Finally, after discussion, we identified four topics for breakout groups to brainstorm potential avenues toward actionable progress on goals: a deeper dive into how to write guidelines for more complex experiments like mixed-methods studies (Section 4.5), how can we measure the effects that evidence standards have both in reference in paper quality and community satisfaction (Section 4.6), what are the first steps towards community engagement as far as introducing the topic and adopting it (Section 4.7) and how to operationalize these standards in a way that is open source to allow for community control (Section 4.8). A final working group session went through some of the first steps could be made at conferences and a dissemination plan for how to start information the community about the topic (Section 4.9). Overall, the seminar brought a range of computer science stakeholders up to speed on the state of evidence standards in the field, what could be gained by moving towards a domain-wide guidelines and started a discussion on how to spark the conversation in various communities. A set of next steps on where and what to recommend and talk about with communities were set in motion, as well as plans for a collaborative position paper to introduce the topic to a wider audience.


  1. American Psychological Association. APA Style Journal Article Reporting Standards (APA Style JARS). Accessed on December 12, 2022 from
  2. National Center for Education Evaluation and Regional Assistance. WWC | Find What Works. Accessed on December 12 , 2022 from
  3. The CONSORT Group. CONSORT Transparent Reporting of Trials. Accessed on December 12, 2022 from
Copyright Timothy Kluthe and Andreas Stefik


Many scientific fields of study use formally established evidence standards during the peer review and evaluation process, such as CONSORT ( in medicine, the What Works Clearinghouse ( in education, or the APA Journal Article Reporting Standards (JARS) in psychology ( The basis for these standards is community agreement on what to report in empirical studies. Such standards achieve two key goals. First, they make it easier to compare studies, facilitating replications which can provide confidence that multiple research teams can obtain the same results. Second, they establish community agreement on how to report on and evaluate studies using different methodologies.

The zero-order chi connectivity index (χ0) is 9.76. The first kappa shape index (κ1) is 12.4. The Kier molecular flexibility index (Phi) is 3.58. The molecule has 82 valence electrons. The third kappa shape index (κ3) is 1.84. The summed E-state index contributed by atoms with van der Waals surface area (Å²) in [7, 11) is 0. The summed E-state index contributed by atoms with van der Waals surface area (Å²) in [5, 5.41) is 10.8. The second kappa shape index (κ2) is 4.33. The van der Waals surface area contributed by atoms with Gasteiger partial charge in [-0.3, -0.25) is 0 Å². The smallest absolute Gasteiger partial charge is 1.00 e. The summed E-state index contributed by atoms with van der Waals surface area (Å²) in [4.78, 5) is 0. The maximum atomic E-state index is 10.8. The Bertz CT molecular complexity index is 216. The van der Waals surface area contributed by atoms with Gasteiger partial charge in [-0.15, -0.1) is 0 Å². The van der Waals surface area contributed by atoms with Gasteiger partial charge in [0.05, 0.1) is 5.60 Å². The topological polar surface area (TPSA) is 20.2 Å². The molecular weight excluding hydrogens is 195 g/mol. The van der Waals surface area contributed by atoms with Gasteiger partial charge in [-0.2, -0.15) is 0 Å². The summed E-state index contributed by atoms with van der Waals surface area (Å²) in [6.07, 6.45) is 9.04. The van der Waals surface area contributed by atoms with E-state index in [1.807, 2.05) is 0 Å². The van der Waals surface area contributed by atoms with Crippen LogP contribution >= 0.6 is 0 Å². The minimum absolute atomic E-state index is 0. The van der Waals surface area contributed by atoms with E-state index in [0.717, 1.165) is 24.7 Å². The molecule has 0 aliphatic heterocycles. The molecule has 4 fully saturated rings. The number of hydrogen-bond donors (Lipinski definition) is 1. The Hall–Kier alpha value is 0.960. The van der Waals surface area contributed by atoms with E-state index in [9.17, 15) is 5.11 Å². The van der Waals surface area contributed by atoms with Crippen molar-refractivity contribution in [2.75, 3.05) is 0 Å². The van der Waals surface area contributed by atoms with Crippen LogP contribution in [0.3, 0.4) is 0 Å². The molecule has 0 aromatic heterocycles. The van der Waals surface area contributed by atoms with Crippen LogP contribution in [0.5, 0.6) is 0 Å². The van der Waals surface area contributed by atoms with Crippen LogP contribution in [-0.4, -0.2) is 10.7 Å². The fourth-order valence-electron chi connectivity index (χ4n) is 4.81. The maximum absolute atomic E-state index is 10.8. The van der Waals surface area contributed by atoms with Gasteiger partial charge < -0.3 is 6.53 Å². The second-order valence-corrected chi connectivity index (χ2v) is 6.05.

The discipline of computer science does not have formalized evidence standards, even for major conferences or journals. This Dagstuhl Seminar has three primary objectives:

  1. To establish a process for creating or adopting an existing evidence standard for empirical research in computer science.
  2. To build a community of scholars that can discuss what a general standard should include.
  3. To kickstart the discussion with scholars from software engineering, human computer interaction, and computer science education.

In order to better discuss and understand the implications of such standards across several empirical subfields of computer science and to facilitate adoption, our plan for the seminar includes having representatives from prominent journals in attendance.

Copyright Brett A. Becker, Christopher D. Hundhausen, Ciera Jaspan, Andreas Stefik, and Thomas Zimmermann


  • Computers and Society
  • Human-Computer Interaction
  • Software Engineering

  • Community Evidence Standards
  • Human Factors